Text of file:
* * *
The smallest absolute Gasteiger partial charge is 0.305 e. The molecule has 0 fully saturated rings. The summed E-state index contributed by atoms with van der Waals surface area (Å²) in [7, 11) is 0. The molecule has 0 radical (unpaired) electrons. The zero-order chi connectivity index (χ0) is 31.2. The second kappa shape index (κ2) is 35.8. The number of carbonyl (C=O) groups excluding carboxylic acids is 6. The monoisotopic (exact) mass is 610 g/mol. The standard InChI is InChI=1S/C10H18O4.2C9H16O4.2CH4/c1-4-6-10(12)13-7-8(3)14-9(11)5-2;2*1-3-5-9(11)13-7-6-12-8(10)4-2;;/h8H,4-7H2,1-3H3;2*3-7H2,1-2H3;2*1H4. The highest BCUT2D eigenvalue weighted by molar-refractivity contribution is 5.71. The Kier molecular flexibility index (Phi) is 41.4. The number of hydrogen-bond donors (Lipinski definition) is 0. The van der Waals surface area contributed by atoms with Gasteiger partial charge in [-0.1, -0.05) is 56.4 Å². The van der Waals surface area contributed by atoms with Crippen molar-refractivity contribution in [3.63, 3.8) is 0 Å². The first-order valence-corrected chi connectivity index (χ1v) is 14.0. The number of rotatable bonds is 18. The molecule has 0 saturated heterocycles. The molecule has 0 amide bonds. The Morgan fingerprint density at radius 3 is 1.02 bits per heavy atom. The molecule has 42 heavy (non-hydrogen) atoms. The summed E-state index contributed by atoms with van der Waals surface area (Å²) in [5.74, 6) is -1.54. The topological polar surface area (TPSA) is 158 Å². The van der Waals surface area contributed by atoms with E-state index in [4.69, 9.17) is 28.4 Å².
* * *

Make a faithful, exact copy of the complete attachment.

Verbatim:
The smallest absolute Gasteiger partial charge is 0.305 e. The molecule has 0 fully saturated rings. The summed E-state index contributed by atoms with van der Waals surface area (Å²) in [7, 11) is 0. The molecule has 0 radical (unpaired) electrons. The zero-order chi connectivity index (χ0) is 31.2. The second kappa shape index (κ2) is 35.8. The number of carbonyl (C=O) groups excluding carboxylic acids is 6. The monoisotopic (exact) mass is 610 g/mol. The standard InChI is InChI=1S/C10H18O4.2C9H16O4.2CH4/c1-4-6-10(12)13-7-8(3)14-9(11)5-2;2*1-3-5-9(11)13-7-6-12-8(10)4-2;;/h8H,4-7H2,1-3H3;2*3-7H2,1-2H3;2*1H4. The highest BCUT2D eigenvalue weighted by molar-refractivity contribution is 5.71. The Kier molecular flexibility index (Phi) is 41.4. The number of hydrogen-bond donors (Lipinski definition) is 0. The van der Waals surface area contributed by atoms with Gasteiger partial charge in [-0.1, -0.05) is 56.4 Å². The van der Waals surface area contributed by atoms with Crippen molar-refractivity contribution in [3.63, 3.8) is 0 Å². The first-order valence-corrected chi connectivity index (χ1v) is 14.0. The number of rotatable bonds is 18. The molecule has 0 saturated heterocycles. The molecule has 0 amide bonds. The Morgan fingerprint density at radius 3 is 1.02 bits per heavy atom. The molecule has 42 heavy (non-hydrogen) atoms. The summed E-state index contributed by atoms with van der Waals surface area (Å²) in [5.74, 6) is -1.54. The topological polar surface area (TPSA) is 158 Å². The van der Waals surface area contributed by atoms with E-state index in [4.69, 9.17) is 28.4 Å².